Fairfield Ledger

Mt. Pleasant News   Wash Journal
Neighbors Growing Together | Oct 20, 2017

Borden shares tales of life in Moscow

By ANDY HALLMAN | Jul 18, 2014
Charles Borden

Charles Borden was one of the pioneers who helped Maharishi International University move from California to Fairfield in 1974.

After living in Fairfield off and on for a few decades, Borden has spent most of the past 22 years working or living in Russia. Borden is back in the States for a special occasion: to see the dance ensemble Kudrinka perform Tuesday at the Fairfield Arts & Convention Center. His wife, Marina, is a choreographer, and his son, Yan, is one of the performers.

Prior to his move to Moscow in 1998, Borden had worked in the country intermittently since 1992. He was invited there by the director of an agricultural institute outside Moscow, who was repaying a favor to Borden for showing him around Fairfield and the rest of Iowa for several days. Borden planned to visit the country in the fall of 1991 but the collapse of the Soviet Union and the accompanying political turmoil delayed his visit to the following year.

Borden said Russia has changed dramatically since he first set foot in the country 22 years ago. When he went there the first time, he couldn’t believe how cheap everything was. In the fall of 1992, Borden and his business associates took a train into Russian wine country. He was shocked to learn the ticket cost only $1.25 for a trip that he thought would last through the night.

The train ride ended up being much longer than Borden planned or hoped. What he thought was going to be a brief trip through the Russian countryside turned into a 36-hour affair. He said he would have gladly paid $50 to take a two-hour flight to the winery. Borden recounts this trip and many interesting facts about Russian wineries in a book he recently published called “Russian Wine Country: Sleeping Beauty Awakens.”

In Moscow, Borden noticed the people had a very different demeanor than the one he was accustomed to seeing in small town Iowa. He sarcastically describes Muscovites as “not unfriendly.” He said the people rarely smile in public and are difficult to approach. He doesn’t know why this melancholic attitude is so pervasive, although he has a guess.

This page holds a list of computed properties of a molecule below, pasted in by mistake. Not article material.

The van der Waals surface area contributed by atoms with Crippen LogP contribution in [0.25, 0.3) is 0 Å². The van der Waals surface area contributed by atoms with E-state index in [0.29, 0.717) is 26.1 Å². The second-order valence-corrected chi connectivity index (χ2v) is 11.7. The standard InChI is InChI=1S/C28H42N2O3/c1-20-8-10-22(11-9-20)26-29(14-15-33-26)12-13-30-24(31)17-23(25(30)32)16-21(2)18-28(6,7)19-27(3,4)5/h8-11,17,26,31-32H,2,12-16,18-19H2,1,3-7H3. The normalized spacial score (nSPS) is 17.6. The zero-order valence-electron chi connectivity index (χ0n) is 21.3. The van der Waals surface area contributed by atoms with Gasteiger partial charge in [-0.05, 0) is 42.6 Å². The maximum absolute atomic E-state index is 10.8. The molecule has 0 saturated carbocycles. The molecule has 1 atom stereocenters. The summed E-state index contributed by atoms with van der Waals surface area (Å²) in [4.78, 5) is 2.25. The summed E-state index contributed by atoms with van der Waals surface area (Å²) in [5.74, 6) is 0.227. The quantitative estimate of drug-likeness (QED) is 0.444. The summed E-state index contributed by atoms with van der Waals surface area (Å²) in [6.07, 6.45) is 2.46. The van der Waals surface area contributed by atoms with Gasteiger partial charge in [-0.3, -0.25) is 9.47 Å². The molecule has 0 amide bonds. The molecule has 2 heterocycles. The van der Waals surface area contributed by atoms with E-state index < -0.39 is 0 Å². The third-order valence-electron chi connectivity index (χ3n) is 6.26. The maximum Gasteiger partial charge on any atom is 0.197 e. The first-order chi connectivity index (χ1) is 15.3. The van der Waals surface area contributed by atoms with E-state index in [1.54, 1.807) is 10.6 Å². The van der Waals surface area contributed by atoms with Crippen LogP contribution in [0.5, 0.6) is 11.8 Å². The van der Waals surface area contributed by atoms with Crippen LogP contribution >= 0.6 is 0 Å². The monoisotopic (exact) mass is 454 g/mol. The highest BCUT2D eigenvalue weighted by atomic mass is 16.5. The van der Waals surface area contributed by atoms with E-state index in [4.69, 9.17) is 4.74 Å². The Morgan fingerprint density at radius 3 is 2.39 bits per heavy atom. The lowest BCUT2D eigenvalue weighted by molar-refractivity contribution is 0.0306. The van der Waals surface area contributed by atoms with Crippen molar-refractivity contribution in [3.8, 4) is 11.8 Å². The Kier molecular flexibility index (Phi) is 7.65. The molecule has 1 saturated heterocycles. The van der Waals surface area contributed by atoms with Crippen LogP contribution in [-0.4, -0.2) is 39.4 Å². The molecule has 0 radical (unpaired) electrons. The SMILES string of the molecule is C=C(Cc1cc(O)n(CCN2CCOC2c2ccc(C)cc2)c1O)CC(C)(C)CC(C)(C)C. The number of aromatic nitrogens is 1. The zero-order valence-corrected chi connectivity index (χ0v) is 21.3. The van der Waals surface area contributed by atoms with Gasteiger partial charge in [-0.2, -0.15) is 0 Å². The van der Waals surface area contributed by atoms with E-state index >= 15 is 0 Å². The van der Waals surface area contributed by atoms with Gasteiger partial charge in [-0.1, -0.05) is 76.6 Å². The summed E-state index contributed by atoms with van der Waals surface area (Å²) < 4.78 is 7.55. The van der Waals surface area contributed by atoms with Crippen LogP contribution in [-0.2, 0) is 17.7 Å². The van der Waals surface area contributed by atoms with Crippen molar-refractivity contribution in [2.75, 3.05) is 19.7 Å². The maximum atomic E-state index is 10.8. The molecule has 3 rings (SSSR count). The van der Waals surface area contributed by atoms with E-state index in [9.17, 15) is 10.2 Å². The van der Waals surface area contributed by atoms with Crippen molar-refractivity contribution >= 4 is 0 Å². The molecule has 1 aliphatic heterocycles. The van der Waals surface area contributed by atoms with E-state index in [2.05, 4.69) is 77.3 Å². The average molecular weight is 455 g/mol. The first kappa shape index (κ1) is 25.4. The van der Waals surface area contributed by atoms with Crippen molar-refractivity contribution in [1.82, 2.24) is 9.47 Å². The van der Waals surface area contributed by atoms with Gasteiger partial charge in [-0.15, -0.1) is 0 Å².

“People are tired because life is difficult, and one reason for that is the traffic,” he said. “It’s the worst city in the world for traffic. Drivers are terrible, and they’re very aggressive.”

Borden has held several jobs in Moscow, many of which allowed him to work from home. He works with an investment fund made up of former residents of Russia and has written and/or edited six English-language publications in Russia. A few years ago, he began working for an investment company in the city that required him to drive to work, an experience he found most unpleasant.

“I finally gave up on it,” he said. “I said to myself, ‘If my health suffers as much next year as it did this year, I’m not going to survive.’”

A friend of his had to drive 20 miles to work through the city. The trek lasted nearly three hours.

Luckily, not everything in Moscow is as depressing and stressful as the traffic. Borden said the city is very safe, and there really is no such thing as a bad part of town.

“There are districts in cities like Chicago that you can’t go to even in the daytime,” he said. “It’s not like that in Moscow. There are not guns everywhere. The only people you see with guns are the police and military. You can go to a McDonalds and see a soldier with a Kalashnikov around his neck queuing for a Big Mac.”

Though Russia is famous for its harsh winters, Borden said they were no worse than those he experienced in Fairfield.

“I don’t feel the winters are as bad in Moscow as they are here,” he said. “This past winter was fairly mild in Moscow, and in fact the past couple of winters have been mild. I’ve never felt overwhelmed by the snow there.”

Borden met his wife while on an excursion with wine makers. They went to see a Russian dance group, and among the performers was Marina. Marina is a professional dancer and has instilled that same love of dancing in the couple’s 14-year-old son. Yan has lived his entire life in Russia and, consequently, speaks fluent Russian.

Borden has taught himself Russian and can read newspapers and watch television programs in the language. However, he communicates with his wife in English and speaks only English to his son to ensure his son becomes fully bilingual. He hopes Yan will put that English to use by attending college in the United States.

Yan and Marina are making their second trip to Fairfield as participants in Kudrinka. The first time the dance troupe came to Fairfield was in 2008, which was just after Yan had begun dancing. Borden said Yan is looking forward to performing at the convention center again, this time in a more prominent role. The Kudrinka dancers told Borden the crowd at the convention center was the most enthusiastic and welcoming they’ve ever had.

Current tensions between Russia and the United States have complicated things for Borden and his family. Kudrinka was invited to participate in the Evanston Ethnic Arts Festival Sunday near Chicago, but after Russian troops moved into Crimea in the Ukraine earlier this year, the organizers of the festival wondered if Kudrinka was going to make the trip. Borden wrote to the organizers to assure them of Kudrinka’s commitment to the American tour.

“It is important for common people to meet in friendship and celebration,” Borden wrote. “This and other conflicts are the result of forces and struggles among people ‘well above our pay grade’ and, hopefully, dance, sport and cultural activities may be left out.”


Comments (0)
If you wish to comment, please login.